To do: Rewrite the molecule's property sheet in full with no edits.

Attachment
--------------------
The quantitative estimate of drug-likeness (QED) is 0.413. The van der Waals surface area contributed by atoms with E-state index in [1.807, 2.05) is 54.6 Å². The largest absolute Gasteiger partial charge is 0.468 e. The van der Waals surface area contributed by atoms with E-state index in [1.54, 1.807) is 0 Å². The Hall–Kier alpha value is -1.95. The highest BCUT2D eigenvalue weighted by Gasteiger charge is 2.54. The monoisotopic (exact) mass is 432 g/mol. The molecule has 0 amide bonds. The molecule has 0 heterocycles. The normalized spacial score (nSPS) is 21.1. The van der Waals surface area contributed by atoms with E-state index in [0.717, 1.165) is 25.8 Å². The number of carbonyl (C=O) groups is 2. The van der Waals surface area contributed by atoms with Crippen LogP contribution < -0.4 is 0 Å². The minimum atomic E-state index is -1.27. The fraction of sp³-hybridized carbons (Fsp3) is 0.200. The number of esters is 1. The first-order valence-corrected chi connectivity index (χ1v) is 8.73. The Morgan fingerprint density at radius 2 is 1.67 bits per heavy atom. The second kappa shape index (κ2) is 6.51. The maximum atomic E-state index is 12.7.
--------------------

The quantitative estimate of drug-likeness (QED) is 0.413. The van der Waals surface area contributed by atoms with E-state index in [1.807, 2.05) is 54.6 Å². The largest absolute Gasteiger partial charge is 0.468 e. The van der Waals surface area contributed by atoms with E-state index in [1.54, 1.807) is 0 Å². The Hall–Kier alpha value is -1.95. The highest BCUT2D eigenvalue weighted by Gasteiger charge is 2.54. The monoisotopic (exact) mass is 432 g/mol. The molecule has 0 amide bonds. The molecule has 0 heterocycles. The normalized spacial score (nSPS) is 21.1. The van der Waals surface area contributed by atoms with E-state index in [0.717, 1.165) is 25.8 Å². The number of carbonyl (C=O) groups is 2. The van der Waals surface area contributed by atoms with Crippen LogP contribution < -0.4 is 0 Å². The minimum atomic E-state index is -1.27. The fraction of sp³-hybridized carbons (Fsp3) is 0.200. The number of esters is 1. The first-order valence-corrected chi connectivity index (χ1v) is 8.73. The Morgan fingerprint density at radius 2 is 1.67 bits per heavy atom. The second kappa shape index (κ2) is 6.51. The maximum atomic E-state index is 12.7.